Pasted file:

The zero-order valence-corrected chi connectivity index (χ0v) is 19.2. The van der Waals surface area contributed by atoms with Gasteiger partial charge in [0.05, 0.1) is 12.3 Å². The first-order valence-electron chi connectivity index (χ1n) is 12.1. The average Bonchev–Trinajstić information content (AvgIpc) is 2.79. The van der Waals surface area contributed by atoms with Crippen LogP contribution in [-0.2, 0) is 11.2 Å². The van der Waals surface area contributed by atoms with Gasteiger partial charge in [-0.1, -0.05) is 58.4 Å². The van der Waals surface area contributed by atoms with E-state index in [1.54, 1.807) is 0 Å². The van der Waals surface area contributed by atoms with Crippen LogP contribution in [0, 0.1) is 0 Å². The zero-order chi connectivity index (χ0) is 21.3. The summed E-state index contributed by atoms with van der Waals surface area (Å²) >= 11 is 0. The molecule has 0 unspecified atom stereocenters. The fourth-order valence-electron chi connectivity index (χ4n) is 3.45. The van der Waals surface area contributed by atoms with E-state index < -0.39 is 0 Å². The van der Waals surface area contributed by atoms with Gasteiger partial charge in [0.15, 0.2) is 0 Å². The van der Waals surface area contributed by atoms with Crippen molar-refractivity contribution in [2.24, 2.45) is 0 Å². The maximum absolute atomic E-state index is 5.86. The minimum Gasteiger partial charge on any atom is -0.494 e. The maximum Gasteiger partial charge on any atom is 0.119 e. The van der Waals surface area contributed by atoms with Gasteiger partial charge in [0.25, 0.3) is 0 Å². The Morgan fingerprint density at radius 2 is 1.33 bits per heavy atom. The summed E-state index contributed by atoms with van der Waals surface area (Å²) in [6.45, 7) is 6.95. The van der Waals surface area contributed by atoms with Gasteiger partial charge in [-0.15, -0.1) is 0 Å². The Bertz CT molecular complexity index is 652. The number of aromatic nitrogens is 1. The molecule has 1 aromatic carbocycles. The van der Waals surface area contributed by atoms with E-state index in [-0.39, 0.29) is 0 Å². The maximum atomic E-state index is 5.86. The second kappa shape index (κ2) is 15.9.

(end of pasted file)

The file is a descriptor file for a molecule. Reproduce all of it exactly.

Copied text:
The zero-order valence-corrected chi connectivity index (χ0v) is 19.2. The van der Waals surface area contributed by atoms with Gasteiger partial charge in [0.05, 0.1) is 12.3 Å². The first-order valence-electron chi connectivity index (χ1n) is 12.1. The average Bonchev–Trinajstić information content (AvgIpc) is 2.79. The van der Waals surface area contributed by atoms with Crippen LogP contribution in [-0.2, 0) is 11.2 Å². The van der Waals surface area contributed by atoms with Gasteiger partial charge in [-0.1, -0.05) is 58.4 Å². The van der Waals surface area contributed by atoms with E-state index in [1.54, 1.807) is 0 Å². The van der Waals surface area contributed by atoms with Crippen LogP contribution in [0, 0.1) is 0 Å². The zero-order chi connectivity index (χ0) is 21.3. The summed E-state index contributed by atoms with van der Waals surface area (Å²) >= 11 is 0. The molecule has 0 unspecified atom stereocenters. The fourth-order valence-electron chi connectivity index (χ4n) is 3.45. The van der Waals surface area contributed by atoms with E-state index < -0.39 is 0 Å². The van der Waals surface area contributed by atoms with Gasteiger partial charge in [0.15, 0.2) is 0 Å². The van der Waals surface area contributed by atoms with Crippen molar-refractivity contribution in [2.24, 2.45) is 0 Å². The maximum absolute atomic E-state index is 5.86. The minimum Gasteiger partial charge on any atom is -0.494 e. The maximum Gasteiger partial charge on any atom is 0.119 e. The van der Waals surface area contributed by atoms with Gasteiger partial charge in [0.25, 0.3) is 0 Å². The Morgan fingerprint density at radius 2 is 1.33 bits per heavy atom. The summed E-state index contributed by atoms with van der Waals surface area (Å²) in [6.45, 7) is 6.95. The van der Waals surface area contributed by atoms with Gasteiger partial charge in [-0.15, -0.1) is 0 Å². The Bertz CT molecular complexity index is 652. The number of aromatic nitrogens is 1. The molecule has 1 aromatic carbocycles. The van der Waals surface area contributed by atoms with E-state index in [-0.39, 0.29) is 0 Å². The maximum atomic E-state index is 5.86. The second kappa shape index (κ2) is 15.9.